Most of my recordings so far have been pretty minimal on the production side. I like to keep a lean operation and use my resources wisely. But for this song, it was an all-hands-on-deck production, for sure. Tim Qualls (co-writer, co-producer) was brought in early to help finish the songwriting, and then Ty Robins’ talent (co-producer, mixer) was brought on heavily for production. We worked on this song from August-October, where a majority of our sessions included at least one (if not all) of the following: Christmas lights, whiskey, Mariah Carey, Irish coffee, disposable cameras, milk & cookies, Bootsy Collins, and a ton of Christmas spirit. This track also features a lot of instrumentation. I am blessed to be supported by some of Houston’s best musicians – who I value greatly for their talent, but more importantly, for their friendship. And it was a lot of fun to feature so many of these characters on the track. It really felt like a way premature Christmas party in the studio sometimes.
What advice would you have for yourself 2 years ago?
When I first started recording a couple years ago, I thought I had to spend money to make something special. I thought I needed a fancy studio, an engineer’s help to make demos, a graphic designer for the cover art, etc. But I learned quickly that (at least for me) it’s completely the opposite. Once I pulled my resources and got more creative with the entire process, that’s when I really connected with my work. I refined a lot of those secondary skills just by learning on the Internet. Innovation was at its brightest when I didn’t just turn to money for the solution.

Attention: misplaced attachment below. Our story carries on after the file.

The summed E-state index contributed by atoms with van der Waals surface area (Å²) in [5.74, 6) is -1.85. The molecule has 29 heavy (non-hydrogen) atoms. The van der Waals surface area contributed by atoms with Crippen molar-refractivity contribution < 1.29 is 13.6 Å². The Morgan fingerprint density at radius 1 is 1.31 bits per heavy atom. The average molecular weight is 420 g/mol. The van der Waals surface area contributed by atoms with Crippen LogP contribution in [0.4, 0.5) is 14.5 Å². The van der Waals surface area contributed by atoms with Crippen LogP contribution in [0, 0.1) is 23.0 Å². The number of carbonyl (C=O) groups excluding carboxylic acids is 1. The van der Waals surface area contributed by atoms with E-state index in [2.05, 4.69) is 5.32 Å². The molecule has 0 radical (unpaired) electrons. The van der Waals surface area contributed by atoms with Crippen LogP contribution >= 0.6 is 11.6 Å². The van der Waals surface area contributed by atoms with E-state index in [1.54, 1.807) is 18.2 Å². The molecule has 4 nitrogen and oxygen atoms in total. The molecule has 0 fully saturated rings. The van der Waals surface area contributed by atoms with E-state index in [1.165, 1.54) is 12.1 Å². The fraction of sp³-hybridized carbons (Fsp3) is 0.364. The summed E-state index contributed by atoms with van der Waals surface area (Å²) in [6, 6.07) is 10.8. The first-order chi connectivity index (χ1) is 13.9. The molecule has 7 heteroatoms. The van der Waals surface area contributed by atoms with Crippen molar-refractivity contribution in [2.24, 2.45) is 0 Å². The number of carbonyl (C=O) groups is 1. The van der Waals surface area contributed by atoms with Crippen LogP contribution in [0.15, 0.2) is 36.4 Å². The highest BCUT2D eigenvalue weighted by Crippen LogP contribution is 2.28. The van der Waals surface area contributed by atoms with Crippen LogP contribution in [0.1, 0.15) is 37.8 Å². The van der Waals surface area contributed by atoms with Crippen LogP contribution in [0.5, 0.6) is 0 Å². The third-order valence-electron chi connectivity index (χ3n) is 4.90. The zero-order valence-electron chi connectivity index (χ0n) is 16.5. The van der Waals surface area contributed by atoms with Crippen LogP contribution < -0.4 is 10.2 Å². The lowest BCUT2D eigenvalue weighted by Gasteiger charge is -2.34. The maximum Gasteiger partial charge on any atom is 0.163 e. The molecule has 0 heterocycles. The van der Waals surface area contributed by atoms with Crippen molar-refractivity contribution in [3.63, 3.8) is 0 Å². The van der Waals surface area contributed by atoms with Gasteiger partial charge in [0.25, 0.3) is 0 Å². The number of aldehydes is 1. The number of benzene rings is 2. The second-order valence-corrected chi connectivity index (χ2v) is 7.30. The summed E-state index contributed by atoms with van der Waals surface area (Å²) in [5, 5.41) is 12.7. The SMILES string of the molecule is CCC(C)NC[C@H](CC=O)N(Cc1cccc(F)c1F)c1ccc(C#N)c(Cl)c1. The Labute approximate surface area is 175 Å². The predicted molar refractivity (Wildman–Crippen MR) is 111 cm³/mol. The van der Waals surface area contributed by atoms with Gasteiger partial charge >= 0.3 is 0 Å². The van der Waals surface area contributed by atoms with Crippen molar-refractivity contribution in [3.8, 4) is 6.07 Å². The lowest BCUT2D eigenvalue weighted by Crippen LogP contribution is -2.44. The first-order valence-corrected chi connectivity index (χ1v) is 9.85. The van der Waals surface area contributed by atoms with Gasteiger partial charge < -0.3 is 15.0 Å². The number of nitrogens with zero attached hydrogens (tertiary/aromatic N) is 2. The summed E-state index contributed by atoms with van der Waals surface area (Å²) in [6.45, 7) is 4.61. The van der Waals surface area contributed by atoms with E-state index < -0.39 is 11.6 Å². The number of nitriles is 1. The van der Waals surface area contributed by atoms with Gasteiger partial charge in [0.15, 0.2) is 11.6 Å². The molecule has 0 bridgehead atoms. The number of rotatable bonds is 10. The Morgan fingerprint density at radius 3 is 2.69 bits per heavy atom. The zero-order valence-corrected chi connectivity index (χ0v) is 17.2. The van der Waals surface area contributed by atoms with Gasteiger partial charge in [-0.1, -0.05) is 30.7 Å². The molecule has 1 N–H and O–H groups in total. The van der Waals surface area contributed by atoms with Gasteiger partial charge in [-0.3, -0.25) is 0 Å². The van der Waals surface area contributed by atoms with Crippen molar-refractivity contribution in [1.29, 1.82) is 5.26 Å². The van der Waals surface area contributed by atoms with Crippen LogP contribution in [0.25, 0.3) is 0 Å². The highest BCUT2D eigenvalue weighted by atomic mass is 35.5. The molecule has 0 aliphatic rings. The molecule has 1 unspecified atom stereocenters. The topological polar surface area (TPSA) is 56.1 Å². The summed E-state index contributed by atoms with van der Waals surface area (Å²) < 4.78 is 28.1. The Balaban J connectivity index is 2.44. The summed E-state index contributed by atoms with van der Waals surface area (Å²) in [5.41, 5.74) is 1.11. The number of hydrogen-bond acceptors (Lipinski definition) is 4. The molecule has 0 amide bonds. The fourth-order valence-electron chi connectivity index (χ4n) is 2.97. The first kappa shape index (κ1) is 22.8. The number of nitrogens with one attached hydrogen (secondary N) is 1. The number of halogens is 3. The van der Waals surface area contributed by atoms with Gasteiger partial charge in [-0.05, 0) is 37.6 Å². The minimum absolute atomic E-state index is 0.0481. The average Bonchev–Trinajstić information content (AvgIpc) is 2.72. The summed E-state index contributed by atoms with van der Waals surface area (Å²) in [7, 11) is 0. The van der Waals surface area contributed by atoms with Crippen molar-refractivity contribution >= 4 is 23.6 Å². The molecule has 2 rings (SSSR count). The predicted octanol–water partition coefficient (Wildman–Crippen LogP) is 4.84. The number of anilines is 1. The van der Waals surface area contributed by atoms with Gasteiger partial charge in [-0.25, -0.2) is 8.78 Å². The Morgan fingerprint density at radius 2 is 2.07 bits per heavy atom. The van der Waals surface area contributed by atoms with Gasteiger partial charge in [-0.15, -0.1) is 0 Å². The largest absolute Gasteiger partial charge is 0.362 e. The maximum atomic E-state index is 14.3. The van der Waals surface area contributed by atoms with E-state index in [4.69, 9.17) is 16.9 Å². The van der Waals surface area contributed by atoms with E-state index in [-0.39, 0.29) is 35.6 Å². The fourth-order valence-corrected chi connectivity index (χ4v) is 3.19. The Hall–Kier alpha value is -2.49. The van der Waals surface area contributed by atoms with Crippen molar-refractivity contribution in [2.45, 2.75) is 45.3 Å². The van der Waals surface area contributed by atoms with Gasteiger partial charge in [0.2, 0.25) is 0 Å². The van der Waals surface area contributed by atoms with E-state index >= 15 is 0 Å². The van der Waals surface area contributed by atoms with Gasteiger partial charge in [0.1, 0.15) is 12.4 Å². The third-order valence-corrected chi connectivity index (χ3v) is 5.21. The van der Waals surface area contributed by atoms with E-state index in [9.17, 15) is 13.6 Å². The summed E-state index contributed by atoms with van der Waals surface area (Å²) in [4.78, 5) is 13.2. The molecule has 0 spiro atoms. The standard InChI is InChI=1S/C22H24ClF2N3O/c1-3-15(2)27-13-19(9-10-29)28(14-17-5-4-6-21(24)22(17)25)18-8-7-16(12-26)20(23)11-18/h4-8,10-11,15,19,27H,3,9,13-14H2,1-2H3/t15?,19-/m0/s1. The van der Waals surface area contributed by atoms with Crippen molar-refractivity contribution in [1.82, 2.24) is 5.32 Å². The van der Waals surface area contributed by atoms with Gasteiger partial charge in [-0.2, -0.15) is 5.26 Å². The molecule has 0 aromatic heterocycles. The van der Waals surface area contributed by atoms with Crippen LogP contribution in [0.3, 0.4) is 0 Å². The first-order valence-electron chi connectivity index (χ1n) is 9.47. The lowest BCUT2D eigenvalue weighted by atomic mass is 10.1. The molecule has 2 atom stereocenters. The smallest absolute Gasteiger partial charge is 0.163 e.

How do you approach song writing?
I get my best songwriting ideas when I’m just out enjoying life – at a bar, restaurant, shopping, in the car, etc. Sometimes for example, I hear a distant bass line above the white noise of a busy restaurant, and my subconscious writes a quick little hook to it. I’ve had to excuse myself several times at a dinner party to “go to the bathroom” – but I’m really just recording the idea on my phone while it’s fresh. After that, I kind of obsess over finishing the song. That usually looks like playing it to myself over and over and over again – either in my head or on a speaker. I have a bad habit of not finishing songs – so when I get a good idea, I force myself to bring it to life. The shower and the car are my two favorite spots to song write. Something about those two sanctuaries really get my creative juices flowing.
Do you have any new projects you’re working on after the release of DEC 26th?
I am very, very, very excited about my next project. It will likely be a short album that leans toward the retro soul sound (Leon Bridges, Durand Jones and the Indications, etc.). Personally, this last year has been very difficult for me and my family, and this is due to be my most personal project yet. Most of my songs have been pretty light-hearted as reflections of joy and love. But this is one of the first times I’ve used music as therapy to process pain and brokenness, and I’m very excited to share it with you all. Keep an ear out!